New web browsers, new standards awareness…

A crashing wave New releases of the Firefox, Mozilla, Safari and Opera web browsers were released to the world this week. Whilst the Firefox, Mozilla and Safari updates were just point releases, they’re still pretty important to download if you’re currently using those browsers - the Mozilla and Firefox updates tackle a couple of pretty important security issues, whilst the Safari has had some pretty major performance upgrades. Opera, on the other hand has been released as a brand new version 8.

I downloaded Opera 8 yesterday (it’s unlikely to become my primary browser, but I do need to have it available to me for testing), and at first glance it appears to be pretty nice, but I can’t see any new and amazing killer applications that aren’t available under other browsers. But then, I’m not an Opera evangelist. If you are, feel free to evangelise in the comments!

Going back to Safari, the Surfin’ Safari blog is my new favourite read of the moment. Recently, WASP decided to release a version 2 of their ACID test. The ACID2 test is designed to push web browsers to the limits of their CSS2 capabilities, and well beyond. The purpose of the test is to compel web browser developers to improve their browsers to such a degree that they’re able to actually display the test case properly. Right now there is no single browser available for users that comes anywhere close to performing the test correctly. This is where Dave Hyatt steps in. Over the last couple of weeks, he has been pushing forward very strongly with improving the Safari web browser engine so that it will display the test case in the way expected. At each step in this process, he has been posting blog entries showing us users his progress. This type of transparency is fantastic, and is much much better than the far more corporate Internet Explorer blog (although the IE blog does have some good, interesting entries, it has a very different feel to the Surfin’ Safari blog). I really do wish that this transparency was available in other web browser development blogs.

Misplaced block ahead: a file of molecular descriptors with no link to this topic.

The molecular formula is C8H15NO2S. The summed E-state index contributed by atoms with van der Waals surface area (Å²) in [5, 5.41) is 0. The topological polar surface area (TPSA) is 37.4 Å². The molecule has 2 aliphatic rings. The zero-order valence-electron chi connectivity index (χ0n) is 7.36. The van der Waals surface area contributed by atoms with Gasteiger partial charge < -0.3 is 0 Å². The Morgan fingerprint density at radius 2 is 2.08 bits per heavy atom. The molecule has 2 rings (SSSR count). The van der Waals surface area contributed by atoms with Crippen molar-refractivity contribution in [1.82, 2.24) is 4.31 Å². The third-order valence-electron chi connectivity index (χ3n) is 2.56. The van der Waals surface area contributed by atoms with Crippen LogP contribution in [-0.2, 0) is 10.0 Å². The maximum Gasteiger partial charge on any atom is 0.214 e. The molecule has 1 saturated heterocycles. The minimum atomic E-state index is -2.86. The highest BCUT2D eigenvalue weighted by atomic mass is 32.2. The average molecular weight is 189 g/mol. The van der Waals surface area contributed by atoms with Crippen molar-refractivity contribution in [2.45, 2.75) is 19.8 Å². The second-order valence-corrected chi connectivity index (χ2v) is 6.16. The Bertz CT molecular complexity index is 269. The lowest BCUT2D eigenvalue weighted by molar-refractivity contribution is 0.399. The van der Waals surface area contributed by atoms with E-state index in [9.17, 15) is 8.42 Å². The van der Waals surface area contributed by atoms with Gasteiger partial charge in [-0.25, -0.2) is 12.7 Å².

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Neil Crosby now blogs at The Code Train and also runs, The Ten Word Review and Everything is Rubbish.